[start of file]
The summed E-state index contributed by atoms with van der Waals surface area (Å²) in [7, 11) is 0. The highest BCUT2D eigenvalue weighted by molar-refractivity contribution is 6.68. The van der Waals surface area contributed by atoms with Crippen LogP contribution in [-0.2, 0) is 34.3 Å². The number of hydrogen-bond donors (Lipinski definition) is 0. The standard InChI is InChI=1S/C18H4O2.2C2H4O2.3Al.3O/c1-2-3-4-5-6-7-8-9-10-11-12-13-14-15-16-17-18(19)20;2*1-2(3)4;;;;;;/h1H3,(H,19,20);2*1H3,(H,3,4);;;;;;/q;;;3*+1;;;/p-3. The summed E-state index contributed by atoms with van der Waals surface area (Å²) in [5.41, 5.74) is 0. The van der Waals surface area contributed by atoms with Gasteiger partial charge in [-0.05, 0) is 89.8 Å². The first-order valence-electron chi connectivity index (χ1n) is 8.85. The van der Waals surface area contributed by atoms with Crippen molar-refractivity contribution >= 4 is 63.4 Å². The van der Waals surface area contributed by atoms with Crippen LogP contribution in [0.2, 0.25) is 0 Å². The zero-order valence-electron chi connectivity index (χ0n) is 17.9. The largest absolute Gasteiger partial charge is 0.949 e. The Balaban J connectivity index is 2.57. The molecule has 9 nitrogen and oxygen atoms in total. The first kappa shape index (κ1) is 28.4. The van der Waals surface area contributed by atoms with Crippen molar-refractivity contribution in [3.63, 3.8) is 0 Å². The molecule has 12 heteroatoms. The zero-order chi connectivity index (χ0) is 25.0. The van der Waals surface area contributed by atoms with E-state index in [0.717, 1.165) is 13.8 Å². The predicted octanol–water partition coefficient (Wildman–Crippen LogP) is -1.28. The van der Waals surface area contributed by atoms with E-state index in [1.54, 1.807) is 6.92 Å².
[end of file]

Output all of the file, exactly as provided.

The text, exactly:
The summed E-state index contributed by atoms with van der Waals surface area (Å²) in [7, 11) is 0. The highest BCUT2D eigenvalue weighted by molar-refractivity contribution is 6.68. The van der Waals surface area contributed by atoms with Crippen LogP contribution in [-0.2, 0) is 34.3 Å². The number of hydrogen-bond donors (Lipinski definition) is 0. The standard InChI is InChI=1S/C18H4O2.2C2H4O2.3Al.3O/c1-2-3-4-5-6-7-8-9-10-11-12-13-14-15-16-17-18(19)20;2*1-2(3)4;;;;;;/h1H3,(H,19,20);2*1H3,(H,3,4);;;;;;/q;;;3*+1;;;/p-3. The summed E-state index contributed by atoms with van der Waals surface area (Å²) in [5.41, 5.74) is 0. The van der Waals surface area contributed by atoms with Gasteiger partial charge in [-0.05, 0) is 89.8 Å². The first-order valence-electron chi connectivity index (χ1n) is 8.85. The van der Waals surface area contributed by atoms with Crippen molar-refractivity contribution >= 4 is 63.4 Å². The van der Waals surface area contributed by atoms with Crippen LogP contribution in [0.2, 0.25) is 0 Å². The zero-order valence-electron chi connectivity index (χ0n) is 17.9. The largest absolute Gasteiger partial charge is 0.949 e. The Balaban J connectivity index is 2.57. The molecule has 9 nitrogen and oxygen atoms in total. The first kappa shape index (κ1) is 28.4. The van der Waals surface area contributed by atoms with Crippen molar-refractivity contribution in [3.63, 3.8) is 0 Å². The molecule has 12 heteroatoms. The zero-order chi connectivity index (χ0) is 25.0. The van der Waals surface area contributed by atoms with E-state index in [0.717, 1.165) is 13.8 Å². The predicted octanol–water partition coefficient (Wildman–Crippen LogP) is -1.28. The van der Waals surface area contributed by atoms with E-state index in [1.54, 1.807) is 6.92 Å².